Reuse is the greatest overall problem in computer programming. The assembly languages understood by processors are fine for the purpose of programming computers to do anything and everything you want — there’s nothing that can’t be done on this level. The problem is that after a very short time, small and large blocks of functionality start recurring, and programmers start trying to find ways to avoid wasting time by re-implementing code that’s already been written. If you think about it, that’s why functions in programming languages were invented in the first place: because they provide a common place for a block of code, a piece of functionality, that will presumably be used more than once.
Of course functions are not the end of the line when it comes to reusability. Especially in object oriented programming, the step beyond functions is made very quickly. Classes are used as building blocks together with interfaces and even larger modules. There are some mechanisms that work on the function level and promote reuse, and object oriented programmers have invented a slew of patterns to go along with these, many of which also work on the function level.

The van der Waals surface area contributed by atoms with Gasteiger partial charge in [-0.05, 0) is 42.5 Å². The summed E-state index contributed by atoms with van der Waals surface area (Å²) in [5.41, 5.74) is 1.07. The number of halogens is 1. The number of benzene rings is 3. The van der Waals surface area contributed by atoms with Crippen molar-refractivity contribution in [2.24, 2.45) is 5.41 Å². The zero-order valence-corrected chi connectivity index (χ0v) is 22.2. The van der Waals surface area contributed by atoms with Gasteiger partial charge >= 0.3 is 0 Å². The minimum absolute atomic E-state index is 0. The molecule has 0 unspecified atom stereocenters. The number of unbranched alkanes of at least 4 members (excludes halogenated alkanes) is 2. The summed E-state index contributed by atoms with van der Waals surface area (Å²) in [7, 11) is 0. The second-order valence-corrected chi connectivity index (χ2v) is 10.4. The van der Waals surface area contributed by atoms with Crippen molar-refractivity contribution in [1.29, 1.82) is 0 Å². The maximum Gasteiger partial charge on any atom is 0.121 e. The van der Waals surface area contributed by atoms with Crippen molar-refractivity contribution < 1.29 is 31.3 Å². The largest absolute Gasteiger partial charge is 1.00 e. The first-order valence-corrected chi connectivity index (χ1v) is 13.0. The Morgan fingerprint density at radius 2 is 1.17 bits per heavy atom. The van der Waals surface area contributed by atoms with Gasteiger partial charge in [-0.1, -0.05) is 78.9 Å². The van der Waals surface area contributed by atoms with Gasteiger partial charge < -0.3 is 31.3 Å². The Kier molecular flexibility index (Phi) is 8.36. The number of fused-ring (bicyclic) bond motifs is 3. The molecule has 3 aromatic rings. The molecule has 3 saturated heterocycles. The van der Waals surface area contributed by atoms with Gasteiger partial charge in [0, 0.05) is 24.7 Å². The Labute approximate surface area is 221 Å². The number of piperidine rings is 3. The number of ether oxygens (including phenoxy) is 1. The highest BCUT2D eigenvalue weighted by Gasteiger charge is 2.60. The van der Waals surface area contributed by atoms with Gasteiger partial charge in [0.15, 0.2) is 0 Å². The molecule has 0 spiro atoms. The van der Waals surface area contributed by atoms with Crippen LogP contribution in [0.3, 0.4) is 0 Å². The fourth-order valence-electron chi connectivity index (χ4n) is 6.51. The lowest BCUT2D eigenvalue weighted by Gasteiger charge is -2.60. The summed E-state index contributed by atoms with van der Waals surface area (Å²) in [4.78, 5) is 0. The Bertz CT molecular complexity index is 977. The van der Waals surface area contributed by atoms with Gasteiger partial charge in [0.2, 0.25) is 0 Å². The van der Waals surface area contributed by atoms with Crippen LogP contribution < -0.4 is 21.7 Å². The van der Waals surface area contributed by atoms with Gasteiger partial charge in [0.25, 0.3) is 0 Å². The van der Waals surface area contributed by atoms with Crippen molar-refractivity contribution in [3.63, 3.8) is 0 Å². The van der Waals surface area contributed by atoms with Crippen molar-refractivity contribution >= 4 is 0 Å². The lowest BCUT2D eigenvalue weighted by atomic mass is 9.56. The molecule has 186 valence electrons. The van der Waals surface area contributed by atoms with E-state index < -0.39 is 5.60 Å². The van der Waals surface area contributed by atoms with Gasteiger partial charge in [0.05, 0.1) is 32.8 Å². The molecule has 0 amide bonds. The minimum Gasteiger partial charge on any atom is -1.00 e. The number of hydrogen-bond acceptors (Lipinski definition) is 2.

As a built-in language feature, C# only supports overloading of functions as a direct means of modularization on a functional level. C# 4.0 has both named and optional parameters so that the overload resolution process becomes quite complex, especially when taking other related mechanisms like inference of generic ...